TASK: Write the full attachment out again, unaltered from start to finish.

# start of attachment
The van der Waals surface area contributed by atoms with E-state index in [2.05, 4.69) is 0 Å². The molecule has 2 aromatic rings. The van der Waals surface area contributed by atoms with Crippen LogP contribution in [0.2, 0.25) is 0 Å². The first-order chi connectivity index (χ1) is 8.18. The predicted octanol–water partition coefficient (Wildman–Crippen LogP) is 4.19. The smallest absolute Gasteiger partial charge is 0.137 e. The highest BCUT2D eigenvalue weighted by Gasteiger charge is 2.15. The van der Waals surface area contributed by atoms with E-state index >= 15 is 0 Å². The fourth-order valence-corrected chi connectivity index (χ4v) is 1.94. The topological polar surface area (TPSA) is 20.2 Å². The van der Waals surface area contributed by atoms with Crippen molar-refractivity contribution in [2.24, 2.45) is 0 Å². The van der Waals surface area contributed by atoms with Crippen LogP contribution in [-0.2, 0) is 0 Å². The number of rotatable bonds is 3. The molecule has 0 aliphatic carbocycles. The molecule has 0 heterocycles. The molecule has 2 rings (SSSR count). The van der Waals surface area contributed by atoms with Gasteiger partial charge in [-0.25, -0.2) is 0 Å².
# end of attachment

The van der Waals surface area contributed by atoms with E-state index in [2.05, 4.69) is 0 Å². The molecule has 2 aromatic rings. The van der Waals surface area contributed by atoms with Crippen LogP contribution in [0.2, 0.25) is 0 Å². The first-order chi connectivity index (χ1) is 8.18. The predicted octanol–water partition coefficient (Wildman–Crippen LogP) is 4.19. The smallest absolute Gasteiger partial charge is 0.137 e. The highest BCUT2D eigenvalue weighted by Gasteiger charge is 2.15. The van der Waals surface area contributed by atoms with E-state index >= 15 is 0 Å². The fourth-order valence-corrected chi connectivity index (χ4v) is 1.94. The topological polar surface area (TPSA) is 20.2 Å². The van der Waals surface area contributed by atoms with Crippen molar-refractivity contribution in [2.24, 2.45) is 0 Å². The van der Waals surface area contributed by atoms with Crippen LogP contribution in [-0.2, 0) is 0 Å². The number of rotatable bonds is 3. The molecule has 0 aliphatic carbocycles. The molecule has 0 heterocycles. The molecule has 2 rings (SSSR count). The van der Waals surface area contributed by atoms with Gasteiger partial charge in [-0.25, -0.2) is 0 Å².